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Purpose: To examine the reliability of peak velocity (PV), mean propulsive velocity (MPV), and mean velocity (MV) in the development of load–velocity profiles (LVP) in the full-depth free-weight back squat performed with maximal concentric effort. Methods: Eighteen resistance-trained men performed a baseline 1-repetition maximum (1-RM) back-squat trial and 3 subsequent 1-RM trials used for reliability analyses, with 48-h intervals between trials. 1-RM trials comprised lifts from 6 relative loads including 20%, 40%, 60%, 80%, 90%, and 100% 1-RM. Individualized LVPs for PV, MPV, or MV were derived from loads that were highly reliable based on the following criteria: intraclass correlation coefficient (ICC) >.70, coefficient of variation (CV) ≤10%, and Cohen d effect size (ES) <0.60. Results: PV was highly reliable at all 6 loads. MPV and MV were highly reliable at 20%, 40%, 60%, 80%, and 90% but not 100% 1-RM (MPV: ICC = .66, CV = 18.0%, ES = 0.10, SEM = 0.04 m·s−1; MV: ICC = .55, CV = 19.4%, ES = 0.08, SEM = 0.04 m·s−1). When considering the reliable ranges, almost perfect correlations were observed for LVPs derived from PV20–100% (r = .91–.93), MPV20–90% (r = .92–.94), and MV20–90% (r = .94–.95). Furthermore, the LVPs were not significantly different (P > .05) between trials or movement velocities or between linear regression versus 2nd-order polynomial fits. Conclusions: PV20–100%, MPV20–90%, and MV20–90% are reliable and can be utilized to develop LVPs using linear regression. Conceptually, LVPs can be used to monitor changes in movement velocity and employed as a method for adjusting sessional training loads according to daily readiness.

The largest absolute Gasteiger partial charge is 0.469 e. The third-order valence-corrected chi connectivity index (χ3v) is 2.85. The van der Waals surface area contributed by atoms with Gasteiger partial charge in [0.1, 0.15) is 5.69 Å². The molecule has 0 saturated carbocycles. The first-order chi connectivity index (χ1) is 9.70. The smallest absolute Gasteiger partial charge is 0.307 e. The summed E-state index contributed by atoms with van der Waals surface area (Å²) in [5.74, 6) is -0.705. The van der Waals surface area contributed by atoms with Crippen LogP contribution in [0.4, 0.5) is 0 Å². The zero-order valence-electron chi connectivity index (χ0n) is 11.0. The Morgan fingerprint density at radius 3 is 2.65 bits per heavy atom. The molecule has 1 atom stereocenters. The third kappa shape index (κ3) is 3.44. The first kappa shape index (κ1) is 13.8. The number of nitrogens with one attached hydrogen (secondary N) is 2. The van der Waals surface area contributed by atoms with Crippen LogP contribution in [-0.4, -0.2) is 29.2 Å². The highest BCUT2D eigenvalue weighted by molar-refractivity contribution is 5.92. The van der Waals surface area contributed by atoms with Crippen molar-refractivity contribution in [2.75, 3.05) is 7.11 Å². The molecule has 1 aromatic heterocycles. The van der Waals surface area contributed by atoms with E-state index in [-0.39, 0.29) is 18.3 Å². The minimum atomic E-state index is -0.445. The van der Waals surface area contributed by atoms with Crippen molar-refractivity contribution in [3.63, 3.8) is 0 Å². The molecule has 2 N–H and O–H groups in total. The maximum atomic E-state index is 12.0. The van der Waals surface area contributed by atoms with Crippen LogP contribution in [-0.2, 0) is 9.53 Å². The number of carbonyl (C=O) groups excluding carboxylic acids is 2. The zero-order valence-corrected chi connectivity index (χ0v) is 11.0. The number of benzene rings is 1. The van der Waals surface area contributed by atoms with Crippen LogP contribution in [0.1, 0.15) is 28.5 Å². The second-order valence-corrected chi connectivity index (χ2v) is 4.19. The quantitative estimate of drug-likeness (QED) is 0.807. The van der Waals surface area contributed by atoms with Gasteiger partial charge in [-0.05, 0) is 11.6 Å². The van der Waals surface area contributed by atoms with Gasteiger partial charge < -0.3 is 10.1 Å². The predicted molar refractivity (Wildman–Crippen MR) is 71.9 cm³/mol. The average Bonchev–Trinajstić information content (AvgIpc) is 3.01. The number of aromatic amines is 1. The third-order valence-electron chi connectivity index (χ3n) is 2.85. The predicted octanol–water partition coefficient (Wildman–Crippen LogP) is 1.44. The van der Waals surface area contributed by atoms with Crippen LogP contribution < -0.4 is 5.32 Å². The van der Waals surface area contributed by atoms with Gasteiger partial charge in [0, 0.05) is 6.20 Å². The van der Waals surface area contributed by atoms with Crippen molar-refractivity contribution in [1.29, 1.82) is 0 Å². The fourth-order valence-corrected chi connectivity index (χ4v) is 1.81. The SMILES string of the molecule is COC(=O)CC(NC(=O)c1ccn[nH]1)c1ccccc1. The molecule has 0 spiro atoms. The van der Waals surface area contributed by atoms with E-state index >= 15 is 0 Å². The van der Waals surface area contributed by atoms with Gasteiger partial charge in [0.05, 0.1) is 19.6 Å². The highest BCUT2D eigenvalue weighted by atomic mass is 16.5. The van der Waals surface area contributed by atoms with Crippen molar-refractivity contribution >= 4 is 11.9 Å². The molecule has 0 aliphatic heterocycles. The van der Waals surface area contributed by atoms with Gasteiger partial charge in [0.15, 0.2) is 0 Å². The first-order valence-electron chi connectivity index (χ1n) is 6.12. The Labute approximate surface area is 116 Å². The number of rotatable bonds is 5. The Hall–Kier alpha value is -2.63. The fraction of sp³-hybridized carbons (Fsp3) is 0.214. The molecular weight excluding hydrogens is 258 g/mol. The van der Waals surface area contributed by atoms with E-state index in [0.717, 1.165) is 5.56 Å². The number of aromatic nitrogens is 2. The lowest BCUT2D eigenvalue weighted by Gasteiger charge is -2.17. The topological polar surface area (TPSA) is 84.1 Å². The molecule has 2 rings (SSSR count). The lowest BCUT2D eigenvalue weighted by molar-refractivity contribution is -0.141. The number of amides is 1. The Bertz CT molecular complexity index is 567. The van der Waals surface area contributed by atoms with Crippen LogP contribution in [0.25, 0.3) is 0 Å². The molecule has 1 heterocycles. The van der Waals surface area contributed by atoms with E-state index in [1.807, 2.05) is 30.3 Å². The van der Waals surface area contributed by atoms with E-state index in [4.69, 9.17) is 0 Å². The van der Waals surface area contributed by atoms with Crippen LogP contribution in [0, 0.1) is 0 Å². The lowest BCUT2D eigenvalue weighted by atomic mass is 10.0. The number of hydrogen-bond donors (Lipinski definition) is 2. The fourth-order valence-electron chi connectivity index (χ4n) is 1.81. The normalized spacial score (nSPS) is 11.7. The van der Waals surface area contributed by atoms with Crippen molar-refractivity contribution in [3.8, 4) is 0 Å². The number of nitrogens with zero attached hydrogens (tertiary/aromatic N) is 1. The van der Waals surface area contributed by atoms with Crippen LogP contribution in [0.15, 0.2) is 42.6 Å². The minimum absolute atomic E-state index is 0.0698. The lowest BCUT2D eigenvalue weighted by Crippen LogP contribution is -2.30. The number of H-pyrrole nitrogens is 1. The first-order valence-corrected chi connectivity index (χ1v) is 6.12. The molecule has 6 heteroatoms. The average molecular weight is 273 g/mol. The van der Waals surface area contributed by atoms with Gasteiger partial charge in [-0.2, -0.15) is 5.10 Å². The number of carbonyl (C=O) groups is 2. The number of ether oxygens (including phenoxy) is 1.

Banyard, Nosaka, and Haff are with the Centre for Exercise and Sports Science Research (CESSR), School of Medical and Health Sciences, Edith Cowan University, Joondalup, WA, Australia. Banyard is also with the West Australian Football Commission, Perth, WA, Australia. Vernon is with the School of Health Sciences, University of Notre Dame Australia, Fremantle, WA, Australia.

Banyard (hbanyard@wafc.com.au) is corresponding author.
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